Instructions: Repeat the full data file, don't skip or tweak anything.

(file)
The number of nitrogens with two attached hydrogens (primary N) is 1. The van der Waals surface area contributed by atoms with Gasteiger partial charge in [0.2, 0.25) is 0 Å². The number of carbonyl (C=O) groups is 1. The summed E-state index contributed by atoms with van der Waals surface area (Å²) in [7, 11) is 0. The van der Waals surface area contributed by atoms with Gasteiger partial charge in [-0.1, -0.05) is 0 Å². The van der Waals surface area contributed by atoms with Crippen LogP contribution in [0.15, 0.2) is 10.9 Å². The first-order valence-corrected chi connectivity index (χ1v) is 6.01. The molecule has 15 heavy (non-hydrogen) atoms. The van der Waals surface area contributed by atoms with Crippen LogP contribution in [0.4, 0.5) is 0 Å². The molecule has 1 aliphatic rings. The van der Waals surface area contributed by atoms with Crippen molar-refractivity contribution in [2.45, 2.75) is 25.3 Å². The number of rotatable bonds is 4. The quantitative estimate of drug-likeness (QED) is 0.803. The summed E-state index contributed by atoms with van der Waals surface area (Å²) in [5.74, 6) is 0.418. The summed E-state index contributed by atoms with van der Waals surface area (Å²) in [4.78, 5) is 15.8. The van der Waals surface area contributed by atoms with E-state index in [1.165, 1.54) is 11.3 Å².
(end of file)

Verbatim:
The number of nitrogens with two attached hydrogens (primary N) is 1. The van der Waals surface area contributed by atoms with Gasteiger partial charge in [0.2, 0.25) is 0 Å². The number of carbonyl (C=O) groups is 1. The summed E-state index contributed by atoms with van der Waals surface area (Å²) in [7, 11) is 0. The van der Waals surface area contributed by atoms with Gasteiger partial charge in [-0.1, -0.05) is 0 Å². The van der Waals surface area contributed by atoms with Crippen LogP contribution in [0.15, 0.2) is 10.9 Å². The first-order valence-corrected chi connectivity index (χ1v) is 6.01. The molecule has 15 heavy (non-hydrogen) atoms. The van der Waals surface area contributed by atoms with Crippen LogP contribution in [0.4, 0.5) is 0 Å². The molecule has 1 aliphatic rings. The van der Waals surface area contributed by atoms with Crippen molar-refractivity contribution in [2.45, 2.75) is 25.3 Å². The number of rotatable bonds is 4. The quantitative estimate of drug-likeness (QED) is 0.803. The summed E-state index contributed by atoms with van der Waals surface area (Å²) in [5.74, 6) is 0.418. The summed E-state index contributed by atoms with van der Waals surface area (Å²) in [4.78, 5) is 15.8. The van der Waals surface area contributed by atoms with E-state index in [1.165, 1.54) is 11.3 Å².